February 8, 2001
A weekly feature provided by scientists at the Hawaiian Volcano Observatory.
Molokini erupted about 230,000 years ago
The tiny, crescent-shaped island of Molokini lies 4.2 km (3 miles) offshore of Haleakala volcano, East Maui. Molokini is a volcanic cone that rises about 150 m (500 ft) from the submarine flank of Haleakala to a summit only 49 m (162 ft) above sea level. The cone is capped by a crater 540 m in diameter (1770 ft), although the northern rim is below sea level and the crater is flooded by the sea. It was active about 230,000 years ago--give or take 90,000 years--according to an age measured from lava fragments contained in the cone.
The age was obtained recently by Yoshitomo Nishimitsu, a graduate student at Kyoto University, Japan. Working in conjunction with scientists from the Hawaiian Volcano Observatory, he used the potassium-argon method of dating to measure ages from 60 lava flows on Haleakala. The ages will improve our understanding of Haleakala's volcanic history and the likelihood of future eruption along its rift zones.
Molokini lies along Haleakala's southwest rift zone. Much of the rift zone is mantled with lava, cinders, and ash erupted during the past 50,000 years. For that reason, geologists have always assumed that Molokini was a fairly young volcanic formation. But the 230,000-year age suggests that Molokini is much older, probably older than Haleakala Crater itself.
Molokini would be similar to cinder cones elsewhere along the southwest rift zone except that it erupted through water. When magma erupts explosively in shallow water, the liquid water heats, expands rapidly, and changes to steam, adding to the eruptive force. The extra force shatters the extruded lava, which exposes more hot material--and hence more steam and more force as the eruption grows. Near-shore eruptions are some of the most dangerous that Hawaiian volcanoes can produce.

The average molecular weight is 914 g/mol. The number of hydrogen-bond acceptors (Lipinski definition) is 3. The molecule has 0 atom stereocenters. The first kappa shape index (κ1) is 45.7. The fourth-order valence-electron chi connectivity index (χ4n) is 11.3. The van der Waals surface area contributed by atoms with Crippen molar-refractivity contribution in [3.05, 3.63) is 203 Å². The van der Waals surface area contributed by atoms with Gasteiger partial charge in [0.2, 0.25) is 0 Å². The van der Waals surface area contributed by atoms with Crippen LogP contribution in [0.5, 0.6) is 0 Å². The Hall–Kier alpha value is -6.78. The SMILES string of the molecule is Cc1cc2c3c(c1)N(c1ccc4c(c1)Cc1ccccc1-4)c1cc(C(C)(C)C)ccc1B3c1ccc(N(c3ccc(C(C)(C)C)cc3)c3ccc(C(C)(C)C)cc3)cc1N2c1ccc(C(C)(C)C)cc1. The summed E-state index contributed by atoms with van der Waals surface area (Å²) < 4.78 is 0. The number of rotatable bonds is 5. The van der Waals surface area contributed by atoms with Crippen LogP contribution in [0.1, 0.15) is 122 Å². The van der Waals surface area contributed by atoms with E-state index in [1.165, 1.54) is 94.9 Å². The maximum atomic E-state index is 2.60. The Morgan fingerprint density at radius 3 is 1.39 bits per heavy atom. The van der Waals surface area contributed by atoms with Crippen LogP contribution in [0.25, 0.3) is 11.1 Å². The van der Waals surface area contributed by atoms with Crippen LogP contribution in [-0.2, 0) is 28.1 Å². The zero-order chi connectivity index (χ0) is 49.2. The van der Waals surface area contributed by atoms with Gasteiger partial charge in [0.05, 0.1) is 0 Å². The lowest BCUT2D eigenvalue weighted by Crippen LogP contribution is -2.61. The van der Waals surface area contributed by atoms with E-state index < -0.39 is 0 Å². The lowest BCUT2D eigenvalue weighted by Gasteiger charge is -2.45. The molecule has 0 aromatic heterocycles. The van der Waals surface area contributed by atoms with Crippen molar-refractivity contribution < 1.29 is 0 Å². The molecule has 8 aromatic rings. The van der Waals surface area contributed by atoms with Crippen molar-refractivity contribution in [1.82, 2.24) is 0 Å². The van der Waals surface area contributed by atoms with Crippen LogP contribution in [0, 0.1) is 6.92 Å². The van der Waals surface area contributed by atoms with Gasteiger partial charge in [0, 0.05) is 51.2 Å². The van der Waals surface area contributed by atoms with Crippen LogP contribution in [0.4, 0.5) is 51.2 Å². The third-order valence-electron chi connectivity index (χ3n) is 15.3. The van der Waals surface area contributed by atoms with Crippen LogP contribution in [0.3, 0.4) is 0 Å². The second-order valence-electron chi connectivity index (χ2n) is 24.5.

Shallow marine eruptions have two consequences for the appearance of the resulting cone. The first is grain size, because the ripping power of these marine eruptions leads to finer-grained deposits than in cinder cones onshore. The second is the abundance of volcanic glass, because the lava fragments are quickly cooled by water before crystals can form. Glass is a geologically unstable material. It alters rapidly to brownish-yellow clays, giving Molokini its earthy yellow color. In contrast, cinders erupted on land are reddish and black.
For those dying to know, the Molokini deposits are basanite, a type of basalt with fairly low amounts of silicon and high concentrations of sodium and potassium. (Geochemists would say it contains 45 percent SiO2, 4.4 percent Na2O, and 1.4 percent K2O.) Visible crystals are sparse, even under a magnifying glass. Lava like this is typical of Haleakala's flows erupted during the past 500,000 years.
The ocean near Molokini is a popular skin-diving location reached easily by boat. The island itself is off limits, however, because it serves as a bird sanctuary. We at the Hawaiian Volcano Observatory take this opportunity to thank Drs. Fern Duvall (State of Hawaii's Department of Land and Natural Resources) and Marilet Zablan (U.S. Fish and Wildlife Service) for permission to collect geologic samples. The trip to Molokini was made possible through the expert piloting of Chief Petty Officer Robert Schmidt and Petty Officer Richard Maga?a of the U.S. Coast Guard.
Eruptive activity of Kilauea Volcano continued unabated at the Pu`u `O`o vent during the past week and provided participants and viewers of the JASON television program with spectacular surface flow activity on Pulama pali and on the coastal flats. HVO researchers and associates had a major role in nearly all of the 55 live broadcasts to schoolchildren throughout the United States, but the lava flow activity was the main attraction. Flows are active near the eastern boundary of Hawaii Volcanoes National Park adjacent to the Royal Gardens subdivision. Lava is pooling in the coastal flats and not entering the ocean at this time. The closest flow is 1.5 km (1 mi) away from the sea coast.
One earthquake was reported felt during the week ending on February 8. A resident of Volcano village felt an earthquake at 33 minutes after midnight on February 7. The magnitude-3.0 earthquake was located 28 km (16.8 mi) beneath Volcano village.
The URL of this page is http://hvo.wr.usgs.gov/volcanowatch/archive/2001/01_02_08.html
Updated: February 12, 2001